A revenue-neutral carbon tax is a consumption tax levied on carbon intensive products in such a way that government revenues do not increase. In other words, the money taken in through carbon taxes is given back directly to the consumer through cuts in other taxes. 

I see renewable energy subsidies as the most expensive way to cut carbon because, well, it is the most expensive way to cut carbon. In 2012, the EEG levy in Germany was €14.11 billion (jumping massively to €20.34 billion this year). Thanks to this €14.11 billion ($18.3 billion) paid by consumers, Germany got 78.8 billion kWh of electricity from solar and wind in 2012. This works out to a subsidy of $0.232/kWh – about 300% higher than wholesale electricity prices. If Germany did not start shutting down its nuclear plants and started deploying CCS with these billions of dollars, the country could now have 90% CO2 cuts instead of essentially 0% CO2 cuts.

The PV math is very simple. If PV sometimes supplies 50% of demand when the total yearly PV contribution is 5%, it will sometimes supply 500% of demand when total yearly PV contribution is 50%. Naturally, it is a big problem if you have 500% of demanded power and no storage. 

As stated in the article, the whole point is that the intermittency problem will become increasingly acute as the level of renewables penetration increases. This is important because most renewable energy advocates think technology will make renewable energy deployment progressively easier as time goes by while, in reality, factors such as the need for a wide range of storage solutions will make renewable energy deployment progressive harder as time goes by. More information on this can be found in a previous article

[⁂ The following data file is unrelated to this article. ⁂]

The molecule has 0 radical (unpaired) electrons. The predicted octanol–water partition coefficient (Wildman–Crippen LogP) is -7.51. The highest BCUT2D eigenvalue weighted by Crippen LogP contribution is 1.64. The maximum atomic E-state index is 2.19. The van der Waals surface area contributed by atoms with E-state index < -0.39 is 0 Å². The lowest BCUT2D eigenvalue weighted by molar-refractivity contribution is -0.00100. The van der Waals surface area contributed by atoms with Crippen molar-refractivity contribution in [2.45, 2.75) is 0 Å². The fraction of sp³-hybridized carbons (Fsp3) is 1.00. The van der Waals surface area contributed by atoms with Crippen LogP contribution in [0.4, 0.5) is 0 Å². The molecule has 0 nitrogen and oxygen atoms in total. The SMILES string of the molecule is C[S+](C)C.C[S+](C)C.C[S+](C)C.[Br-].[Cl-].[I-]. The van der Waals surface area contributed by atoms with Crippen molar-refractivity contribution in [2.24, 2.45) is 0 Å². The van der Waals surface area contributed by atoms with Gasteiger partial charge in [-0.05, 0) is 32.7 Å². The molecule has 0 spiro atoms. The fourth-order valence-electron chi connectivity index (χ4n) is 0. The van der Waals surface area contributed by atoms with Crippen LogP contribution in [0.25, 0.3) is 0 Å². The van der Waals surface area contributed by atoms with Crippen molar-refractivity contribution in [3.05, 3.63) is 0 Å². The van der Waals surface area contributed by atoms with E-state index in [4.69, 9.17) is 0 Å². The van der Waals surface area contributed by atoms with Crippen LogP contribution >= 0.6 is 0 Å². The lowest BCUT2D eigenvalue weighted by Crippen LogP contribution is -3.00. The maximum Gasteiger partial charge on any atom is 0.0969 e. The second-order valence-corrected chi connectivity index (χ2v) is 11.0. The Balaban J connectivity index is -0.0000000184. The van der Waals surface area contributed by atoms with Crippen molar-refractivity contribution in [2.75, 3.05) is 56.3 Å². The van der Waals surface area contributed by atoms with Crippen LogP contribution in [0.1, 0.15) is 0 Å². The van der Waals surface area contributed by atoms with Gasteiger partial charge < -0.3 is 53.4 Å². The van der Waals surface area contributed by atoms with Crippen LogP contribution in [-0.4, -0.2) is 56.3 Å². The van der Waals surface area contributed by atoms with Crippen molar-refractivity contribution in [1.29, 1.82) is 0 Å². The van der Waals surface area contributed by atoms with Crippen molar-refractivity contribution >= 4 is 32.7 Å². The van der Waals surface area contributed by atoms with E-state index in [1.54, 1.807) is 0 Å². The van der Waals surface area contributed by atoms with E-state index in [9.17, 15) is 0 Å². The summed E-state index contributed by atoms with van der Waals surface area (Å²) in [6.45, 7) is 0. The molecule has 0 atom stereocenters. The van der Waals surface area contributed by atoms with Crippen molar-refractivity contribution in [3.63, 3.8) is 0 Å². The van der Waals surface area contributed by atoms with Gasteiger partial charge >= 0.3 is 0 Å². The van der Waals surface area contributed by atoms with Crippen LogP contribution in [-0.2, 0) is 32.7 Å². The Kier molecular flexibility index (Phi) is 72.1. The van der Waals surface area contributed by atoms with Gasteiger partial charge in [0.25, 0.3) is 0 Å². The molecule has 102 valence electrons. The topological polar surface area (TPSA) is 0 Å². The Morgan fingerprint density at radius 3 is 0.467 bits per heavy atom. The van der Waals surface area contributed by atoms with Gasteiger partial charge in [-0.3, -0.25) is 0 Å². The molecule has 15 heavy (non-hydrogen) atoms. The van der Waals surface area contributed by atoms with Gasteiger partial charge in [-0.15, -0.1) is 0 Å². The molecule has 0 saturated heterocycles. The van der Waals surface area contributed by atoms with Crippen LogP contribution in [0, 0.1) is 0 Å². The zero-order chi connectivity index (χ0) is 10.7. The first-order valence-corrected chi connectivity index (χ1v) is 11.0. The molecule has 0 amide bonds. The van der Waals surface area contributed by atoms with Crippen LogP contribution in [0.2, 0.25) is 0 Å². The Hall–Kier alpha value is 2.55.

Schalk Cloete's picture
Schalk Cloete on Aug 5, 2013

Thanks for the comment, Bob. You raise some valid points. 

As stated in the article, the penetration levels at which the different classes of storage will be necessary is not well known. I agree with you that, if a specific region has both high quality wind and high quality solar resources, 20% penetration might be reachable without deploying dedicated storage facilities. However, most regions are more suited to one renewable energy source than the other. 

Our best example is once again Germany which has reasonable wind resources, but poor solar resources. Germany deploys both primarily because the seasonal variations in solar and wind cancel each other out nicely (slide 36 here). However, the poor solar resources in Germany makes solar power very expensive which is now really starting to hurt consumers. 

As stated under the 10-20% penetration heading though, the intermittency issue will still have costs even before any dedicated storage solutions are deployed. These costs will mostly be due to a reduction in the capacity factor and efficiency of fossil fuel plants and an increase in transmission costs. More information can be found in the linked study under than heading.